E-mail From Iran: Government May Attack Protesters, But 'We're Going Anyway!' : The Two-Way Letter from Iran.

E-mail From Iran: Government May Attack Protesters, But 'We're Going Anyway!'

I've been getting e-mails from people I know in Iran. They give a flavor of some of what's happening in the aftermath of President Mahmoud Ahmadinejad's disputed re-election. Below are excerpts from a note by a person who for her own protection doesn't want her name used. They are the perspective of one witness, and give a vivid sense of the dismay in some quarters of Tehran (we've added three parenthetical explanations):

"The very first thing that You've got to know is that we are in complete state of isolation, we have no access to either Facebook or YouTube. We can hardly connect to Internet.

"I'm wondering why we're having Internet right now! And it's going to go off again for sure. ...

"Lots of people have got beaten in the last 2 days. We can see everything just by going on the balcony! ... We, mostly young students, know everything by printing every single detail that we hear, and try to give the papers to everyone that we can. ...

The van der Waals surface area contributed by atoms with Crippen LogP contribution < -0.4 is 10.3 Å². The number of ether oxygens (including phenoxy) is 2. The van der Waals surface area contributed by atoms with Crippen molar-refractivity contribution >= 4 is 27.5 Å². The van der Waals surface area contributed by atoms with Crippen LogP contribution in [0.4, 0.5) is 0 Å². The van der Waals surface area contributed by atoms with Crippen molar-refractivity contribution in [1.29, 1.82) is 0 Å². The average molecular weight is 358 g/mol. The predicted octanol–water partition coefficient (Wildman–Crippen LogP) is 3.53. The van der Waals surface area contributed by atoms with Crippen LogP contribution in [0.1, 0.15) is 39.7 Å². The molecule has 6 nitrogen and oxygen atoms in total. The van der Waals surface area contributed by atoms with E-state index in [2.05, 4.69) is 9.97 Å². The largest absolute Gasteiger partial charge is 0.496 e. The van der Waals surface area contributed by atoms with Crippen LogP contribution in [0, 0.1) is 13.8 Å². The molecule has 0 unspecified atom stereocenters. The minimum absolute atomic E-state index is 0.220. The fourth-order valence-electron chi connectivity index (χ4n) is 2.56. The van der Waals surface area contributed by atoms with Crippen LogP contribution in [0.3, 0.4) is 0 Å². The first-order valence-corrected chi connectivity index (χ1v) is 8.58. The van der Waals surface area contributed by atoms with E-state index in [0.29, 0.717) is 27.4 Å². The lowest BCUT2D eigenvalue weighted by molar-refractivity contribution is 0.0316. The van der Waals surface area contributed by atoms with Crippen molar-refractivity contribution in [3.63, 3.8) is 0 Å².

"Everything is so shocking, people swear at HIM (Ahmadinejad) just like they did to SHAH. They say really bad things and it shows that they're very angry and uncontrollable. ... Yesterday policemen shot us with paintballs! Which are so heavy and painful! They shot us while we were standing in our yard watching the street!

"And HE was having a party in a big square in Tehran, something that we have never had before! A big ceremony for a president! This was the very first time and has made people so angry.

"People are saying 'Allahu Akbar' ("God is Great") every night on their roofs. We don't have one, but we can hear them all.

"Today we're going for ... a long walk for Mr. Mousavi (reformist candidate Mir Hossein Mousavi), from Enghelab St. to Azadi Sq. And the government have said they would attack and shoot everyone that they see, because it's not legal to do this. But we're going anyway! I guess this is all that I can help for now! No Facebook, no nothing!"

Note: Some Iranians had been posting eyewitness accounts on Facebook and other social networking sites. But in the past 24 hours, the government has made that difficult, if not impossible.

(Davar Iran Ardalan is the supervising senior producer of Weekend Edition.)

Some protesters set fires in the streets of Tehran early today. AP hide caption

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